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Raj Rani Vs. Subhash Chander - Court Judgment

LegalCrystal Citation
SubjectFamily
CourtDelhi High Court
Decided On
Case NumberLetter Patent Appeal No. 223 of 1981
Judge
Reported in23(1983)DLT240
ActsGuardian and Wards Act, 1890 - Sections 7; Hindu Minority and Guardianship Act, 1956 - Sections 6
AppellantRaj Rani
RespondentSubhash Chander
Advocates: Madan Bhatia,; Mukul Rohatagi and; S.K. Bhatia, Advs
Cases Referred(supra.). In Ram Singh v. Lila Devi
Excerpt:
(i) guardians and wards act, 1890 - sections 7, 19(b) & 25--minor child already with father, the natural guardian--mother applying for appointment as guardian and child's custody--despite section 19(b) custody can be given to the mother--wife a school teacher--considerations for custody and guardianship--the welfare and the interest of the child, his education, conduct of the parties and cultural needs is of importance--mother appointed guardian in spite of the financial superiority of the father.; (ii) hindu minority and guardianship act, 1956 - section 6--father the natural guardian of a minor--custody of minor below five years ordinarily with the mother--tenderness of age overwhelmingly requires maternal affection.; the appellant filed an application under sections 7 and 25 of the.....sachar, j.(1) this is an appeal against the order of the learned single judge by which he affirmed thejudgment of the trial court, dismissed the application filedby the appellant (mother) under section 7 and 25 of theguardian and wards act for custody of the child (son).(2) the parties were married on 23-11-1976. a malechild was born to them in november 1977. unfortunatelyright since the beginning the parties have not had a happymarried life. according to the parties they are at varianceas to at what particular point of time the wife left the husband's house and came back and again went away. thehusband's case being that for the first time she left the housesometime in march 1978, (leaving the child behind). butafter a couple of months, she came back and staved on till19-3-1979 when she.....
Judgment:

Sachar, J.

(1) This is an appeal against the order of the learned single Judge by which he affirmed thejudgment of the trial court, dismissed the application filedby the appellant (mother) under Section 7 and 25 of theGuardian and Wards Act for custody of the child (son).

(2) The parties were married on 23-11-1976. A malechild was born to them in November 1977. Unfortunatelyright since the beginning the parties have not had a happymarried life. According to the parties they are at varianceas to at what particular point of time the wife left the husband's house and came back and again went away. Thehusband's case being that for the first time she left the housesometime in March 1978, (leaving the child behind). Butafter a couple of months, she came back and staved on till19-3-1979 when she is said to have left again. Ail this timethe child is said to have been with the father. She is saidto have come back in July 1979 and stayed on till 8-5-1980,when she is said to have gone away leaving the child behind.The wife of course denied that she ever left the house inMarch 1978. Her case is that she was turned out of thehouse on 19-3-1979. She says the child remained with herat her parent's house when she was brought back by thehusband on 9-7-1979 and stayed on with the husband till8-5-1980, when she was turned out of the house. Her casefurther is that she was brought back to the house on 1-3-1981but was again driven out on 4-3-1981. The husband deniesthis and rather maintains that she Along with her parentscame to kidnap the child and even a police report waslodged by his younger brother. On 4-3-1981 the appellantalso put in a police report and also got herself medicallyexamined.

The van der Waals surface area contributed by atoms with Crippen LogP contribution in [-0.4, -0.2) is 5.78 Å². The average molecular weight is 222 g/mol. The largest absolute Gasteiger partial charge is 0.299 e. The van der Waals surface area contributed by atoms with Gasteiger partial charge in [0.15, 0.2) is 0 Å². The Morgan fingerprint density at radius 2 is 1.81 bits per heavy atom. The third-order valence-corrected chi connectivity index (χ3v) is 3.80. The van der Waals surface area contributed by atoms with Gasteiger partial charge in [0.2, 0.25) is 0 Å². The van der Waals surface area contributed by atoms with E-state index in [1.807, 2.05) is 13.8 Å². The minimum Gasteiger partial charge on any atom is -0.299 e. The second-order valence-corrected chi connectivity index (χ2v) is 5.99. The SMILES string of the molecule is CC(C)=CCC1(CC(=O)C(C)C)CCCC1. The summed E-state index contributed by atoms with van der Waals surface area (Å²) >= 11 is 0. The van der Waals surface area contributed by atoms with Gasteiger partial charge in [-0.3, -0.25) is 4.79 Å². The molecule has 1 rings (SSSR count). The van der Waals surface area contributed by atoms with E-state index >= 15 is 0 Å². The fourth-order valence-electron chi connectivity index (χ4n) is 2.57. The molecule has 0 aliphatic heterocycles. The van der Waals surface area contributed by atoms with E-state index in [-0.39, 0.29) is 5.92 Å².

(3) By 24-3-1981 the husband moved an application fordivorce. That application is still pending and has beenadjourned sine die, because the husband/respondent hadfailed to pay the maintenance pendentelite which has beengranted by the court below. The divorce has been askedfor on the ground of cruelty, desertion and unsoundness ofmind. By 5-5-1.981 the present application under Section 7 and 25 of the Guardians and Wards Act and under Section 6 of-Hindu Minority and Guardianship Act 1956 was movedpraying that she be appointed as a guardian of the personof the minor and that respondent be directed to hand overthe custody of the minor to the appollant. The courts belowhave dismissed her application and that is why the presentappeal.